The last Spider-Man movie opened up many discussions, but one quote caught my attention: “If you expect disappointment, then you can never really get disappointed”.
May sound obvious and quite pessimistic at first, but it makes a lot of sense and, as it turns out, is backed in a way by research.
“Blessed are those who expect nothing: Lowering expectations as a way of avoiding disappointment” - https://doi.org/10.1016/S0167-4870(02)00211-8 is an insightful paper that addresses how people try to avoid disappointment by lowering their expectations about obtaining a desired but uncertain outcome.
The authors tested the hypothesis that people employ this strategy when two conditions are met. The first condition is the anticipation of self-relevant feedback about the attainment of the outcome. The second is regarding the timing of the anticipated feedback. Hence, the feedback is anticipated in the near future.
The results support their hypothesis, showing that people only lowered their estimates concerning a test score when they expected immediate feedback on that test and when the test was relevant for them.
Do you lower your expectations to avoid disappointment?
Nicely put, @Natalija. We shouldn’t avoid disappointments and negative emotions at all costs. Still, a healthy amount of defensive mechanisms helps us function better. As always, I think balance is key.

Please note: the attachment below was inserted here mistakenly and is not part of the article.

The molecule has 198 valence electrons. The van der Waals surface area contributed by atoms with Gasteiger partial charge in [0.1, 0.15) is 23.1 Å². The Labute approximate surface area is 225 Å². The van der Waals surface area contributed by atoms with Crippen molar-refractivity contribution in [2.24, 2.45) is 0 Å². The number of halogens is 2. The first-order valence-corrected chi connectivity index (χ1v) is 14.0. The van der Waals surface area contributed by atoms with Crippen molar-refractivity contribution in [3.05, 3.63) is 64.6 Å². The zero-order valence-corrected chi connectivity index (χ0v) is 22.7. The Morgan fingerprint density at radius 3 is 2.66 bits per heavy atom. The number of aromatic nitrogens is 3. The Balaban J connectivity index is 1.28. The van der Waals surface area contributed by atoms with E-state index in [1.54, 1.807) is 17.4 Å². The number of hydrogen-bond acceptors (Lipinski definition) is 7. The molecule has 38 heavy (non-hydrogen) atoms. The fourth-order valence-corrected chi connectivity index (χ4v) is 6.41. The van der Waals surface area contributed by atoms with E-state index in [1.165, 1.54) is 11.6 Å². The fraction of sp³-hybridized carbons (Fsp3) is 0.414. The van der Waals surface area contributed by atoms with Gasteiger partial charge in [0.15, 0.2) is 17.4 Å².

In college we discussed about the correlation between setting high expectations and the locus of control. People with internal locus of control tend to set higher goals and have higher expectations in general. While those with external locus of control tend to minimize their expectations and goals. And about your question: I don't, and huge part of it is thanks to the amazing Tony Robbins. I remember listening to one of his podcast a few years ago, being so scared to get out of my comfort zone. This man has thaught me that being disappointed equals being alive. If you never get disappointed, are you even living at all..? Life is not a simple path, there will be many ups and downs and that's actually the beauty of it.
That's an interesting hypothesis.
I wonder to what extent this tactic is employed by people with or without varying personality types. I can imagine that this would be a useful and frequent technique used by individuals whose self-worth is quite low. For example, an individual, in this case, can prepare themselves for the worst-case scenario whilst not dimming their joy at a positive result or outcome.
I've known some people with depression who have at the very least endorsed this method if not fully succeeding in its practice.
Thanks for sharing